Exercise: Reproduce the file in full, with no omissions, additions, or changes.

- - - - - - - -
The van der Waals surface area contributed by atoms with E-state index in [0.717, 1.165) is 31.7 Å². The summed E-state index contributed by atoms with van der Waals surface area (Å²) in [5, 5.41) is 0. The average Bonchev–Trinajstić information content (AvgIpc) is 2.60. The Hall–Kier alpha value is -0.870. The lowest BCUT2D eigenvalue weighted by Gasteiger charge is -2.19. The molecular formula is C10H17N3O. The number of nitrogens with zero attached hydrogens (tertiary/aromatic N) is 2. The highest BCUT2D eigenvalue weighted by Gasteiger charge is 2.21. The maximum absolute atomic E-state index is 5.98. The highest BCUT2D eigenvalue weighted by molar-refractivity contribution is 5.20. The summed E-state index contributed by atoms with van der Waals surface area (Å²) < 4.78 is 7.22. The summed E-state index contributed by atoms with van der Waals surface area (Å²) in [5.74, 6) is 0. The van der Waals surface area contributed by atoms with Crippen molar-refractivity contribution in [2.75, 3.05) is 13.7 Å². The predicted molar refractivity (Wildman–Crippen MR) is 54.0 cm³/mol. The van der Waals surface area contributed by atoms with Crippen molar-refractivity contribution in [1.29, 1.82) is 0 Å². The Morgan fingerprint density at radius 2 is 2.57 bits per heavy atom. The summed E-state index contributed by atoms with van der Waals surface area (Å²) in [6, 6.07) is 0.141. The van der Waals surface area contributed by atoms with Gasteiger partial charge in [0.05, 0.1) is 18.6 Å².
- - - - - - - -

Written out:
The van der Waals surface area contributed by atoms with E-state index in [0.717, 1.165) is 31.7 Å². The summed E-state index contributed by atoms with van der Waals surface area (Å²) in [5, 5.41) is 0. The average Bonchev–Trinajstić information content (AvgIpc) is 2.60. The Hall–Kier alpha value is -0.870. The lowest BCUT2D eigenvalue weighted by Gasteiger charge is -2.19. The molecular formula is C10H17N3O. The number of nitrogens with zero attached hydrogens (tertiary/aromatic N) is 2. The highest BCUT2D eigenvalue weighted by Gasteiger charge is 2.21. The maximum absolute atomic E-state index is 5.98. The highest BCUT2D eigenvalue weighted by molar-refractivity contribution is 5.20. The summed E-state index contributed by atoms with van der Waals surface area (Å²) < 4.78 is 7.22. The summed E-state index contributed by atoms with van der Waals surface area (Å²) in [5.74, 6) is 0. The van der Waals surface area contributed by atoms with Crippen molar-refractivity contribution in [2.75, 3.05) is 13.7 Å². The predicted molar refractivity (Wildman–Crippen MR) is 54.0 cm³/mol. The van der Waals surface area contributed by atoms with Crippen molar-refractivity contribution in [1.29, 1.82) is 0 Å². The Morgan fingerprint density at radius 2 is 2.57 bits per heavy atom. The summed E-state index contributed by atoms with van der Waals surface area (Å²) in [6, 6.07) is 0.141. The van der Waals surface area contributed by atoms with Gasteiger partial charge in [0.05, 0.1) is 18.6 Å².